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Army-Air Force joint warfare doctrine will get a huge upgrade

The Army and the Air Force are launching a new, collaborative war-gaming operation to assess future combat scenarios and, ultimately, co-author a new inter-service, cross-domain combat doctrine.


The concept of cross-domain fires, something inspiring fast-growing attention at the Pentagon, is grounded in the premise that future war challenges will require air, land, sea, space, and cyberspace synergies to a much greater extent than may have been envisioned years ago.

Operating within this concept, Army TRADOC Commander Gen. David Perking and Air Force Air Combat Command Commanding General are launching a new series of tabletop exercises to replicate and explore future warfare scenarios – the kind of conflicts expected to require technologically advanced Army-Air Force integration.

In a Pentagon report, Holmes said the joint wargaming effort will "turn into a doctrine and concept that we can agree on."

Such a development would mark a substantial step beyond prior military thinking, which at times over the years has been slightly more stove-piped in its approach to military service doctrines.

The Pentagon, headquarters of the United States Department of Defense, taken from an airplane in January 2008 (Wikimedia Commons image by David Gleason)

Interestingly, the new initiative may incorporate and also adjust some of the tenants informing the 1980's Air-Land Battle Doctrine; this concept, which came to fruition during the Cold War, was focused on integrated air-ground combat coordination to counter a large, mechanized force in major warfare. While AirLand battle was aimed primarily at the Soviet Union decades ago, new Army-Air Force strategy in today's threat environment will also most certainly address the possibility of major war with an advanced adversary like Russia or China. In fact, the Army's new Operations 3.0 doctrine already explores this phenomenon, as it seeks to pivot the force from more than a decade of counterinsurgency to preparedness for massive force-on-force warfare.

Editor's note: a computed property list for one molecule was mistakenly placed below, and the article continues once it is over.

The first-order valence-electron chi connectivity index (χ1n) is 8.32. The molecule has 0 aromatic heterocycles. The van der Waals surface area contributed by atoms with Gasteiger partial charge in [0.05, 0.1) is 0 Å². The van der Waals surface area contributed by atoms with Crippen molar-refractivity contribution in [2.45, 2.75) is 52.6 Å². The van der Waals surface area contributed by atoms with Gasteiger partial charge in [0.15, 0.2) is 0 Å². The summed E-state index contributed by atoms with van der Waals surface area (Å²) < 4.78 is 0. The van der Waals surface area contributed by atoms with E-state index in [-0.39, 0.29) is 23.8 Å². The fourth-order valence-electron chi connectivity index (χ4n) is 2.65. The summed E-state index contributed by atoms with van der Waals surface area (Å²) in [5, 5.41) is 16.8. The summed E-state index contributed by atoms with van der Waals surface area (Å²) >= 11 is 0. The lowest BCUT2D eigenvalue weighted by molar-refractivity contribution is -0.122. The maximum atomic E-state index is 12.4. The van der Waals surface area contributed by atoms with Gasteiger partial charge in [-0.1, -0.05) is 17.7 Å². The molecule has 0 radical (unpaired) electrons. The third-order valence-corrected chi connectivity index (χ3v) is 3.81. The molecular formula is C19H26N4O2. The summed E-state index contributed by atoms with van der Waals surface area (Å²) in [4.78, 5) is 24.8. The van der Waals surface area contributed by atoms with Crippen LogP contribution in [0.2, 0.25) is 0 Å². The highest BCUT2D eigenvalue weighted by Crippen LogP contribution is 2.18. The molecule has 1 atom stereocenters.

Jumping more than 40 years into the future beyond AirLand Battle into to today's threat climate, the notion of cross-domain warfare has an entirely new and more expansive meaning. No longer would the Air Force merely need to support advancing armored vehicles with both air cover and forward strikes, as is articulated in Air-Land Battle, but an Air Force operating in today's war environment would need to integrate multiple new domains, such as cyber and space.

After all, drones, laser attacks, cyber intrusions, and electronic warfare (EW) tactics were hardly on the map in the 1980s. Forces today would need to harden air-ground communications against cyber and EW attacks, network long-range sensor and targeting technology, and respond to technologically-advanced near-peer attack platforms, such as 5th-generation stealth fighters or weaponized space assets.

These considerations are at the heart of the Army-Air Force initiative. A recent article in the National Defense University Press, authored by Holmes and Perkins, defines the parameters of this emerging Army-Air Force cross-domain initiative.

"The rate and speed of current and future world events will not allow us the time to synchronize federated solutions. In order to present the enemy with multiple dilemmas, we must converge and integrate our solutions and approaches before the battle starts. We must also become sensor-shooter agnostic in all our platforms, and we must develop a common operating picture," the article in the National Defense University Press states.

While the particulars of any new doctrine have yet to be determined, based in large measure upon what is learned through these upcoming war games, the U.S. military services are already moving forward testing and advancing the broad parameters of cross-domain fires.

At exercises such as Northern Edge, fighter aircraft have been used in close coordination with Army ground weapons and surface ships to identify and attack targets together in a coordinated fashion. One senior Army official, speaking at length to Warrior Maven, explained that many current mobile ground-attack systems, such as artillery, can be used and adapted for attacks on air and sea enemy targets.